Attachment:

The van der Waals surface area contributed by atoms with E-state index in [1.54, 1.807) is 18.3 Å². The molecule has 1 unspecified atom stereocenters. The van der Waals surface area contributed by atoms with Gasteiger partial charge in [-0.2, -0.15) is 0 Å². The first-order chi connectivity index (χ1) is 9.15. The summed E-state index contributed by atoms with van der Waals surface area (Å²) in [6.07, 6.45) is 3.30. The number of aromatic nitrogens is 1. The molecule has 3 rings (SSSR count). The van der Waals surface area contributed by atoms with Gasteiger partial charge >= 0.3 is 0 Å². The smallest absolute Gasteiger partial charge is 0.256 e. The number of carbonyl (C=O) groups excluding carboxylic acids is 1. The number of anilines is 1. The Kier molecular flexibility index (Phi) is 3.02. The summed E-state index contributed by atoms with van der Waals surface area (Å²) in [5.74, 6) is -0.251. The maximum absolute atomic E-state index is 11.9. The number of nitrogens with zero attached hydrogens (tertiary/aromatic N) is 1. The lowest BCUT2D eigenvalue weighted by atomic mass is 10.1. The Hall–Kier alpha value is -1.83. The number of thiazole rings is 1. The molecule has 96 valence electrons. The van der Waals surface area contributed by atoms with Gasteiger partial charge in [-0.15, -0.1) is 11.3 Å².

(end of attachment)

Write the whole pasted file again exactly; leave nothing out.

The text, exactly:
The van der Waals surface area contributed by atoms with E-state index in [1.54, 1.807) is 18.3 Å². The molecule has 1 unspecified atom stereocenters. The van der Waals surface area contributed by atoms with Gasteiger partial charge in [-0.2, -0.15) is 0 Å². The first-order chi connectivity index (χ1) is 9.15. The summed E-state index contributed by atoms with van der Waals surface area (Å²) in [6.07, 6.45) is 3.30. The number of aromatic nitrogens is 1. The molecule has 3 rings (SSSR count). The van der Waals surface area contributed by atoms with Gasteiger partial charge >= 0.3 is 0 Å². The smallest absolute Gasteiger partial charge is 0.256 e. The number of carbonyl (C=O) groups excluding carboxylic acids is 1. The number of anilines is 1. The Kier molecular flexibility index (Phi) is 3.02. The summed E-state index contributed by atoms with van der Waals surface area (Å²) in [5.74, 6) is -0.251. The maximum absolute atomic E-state index is 11.9. The number of nitrogens with zero attached hydrogens (tertiary/aromatic N) is 1. The lowest BCUT2D eigenvalue weighted by atomic mass is 10.1. The Hall–Kier alpha value is -1.83. The number of thiazole rings is 1. The molecule has 96 valence electrons. The van der Waals surface area contributed by atoms with Gasteiger partial charge in [-0.15, -0.1) is 11.3 Å².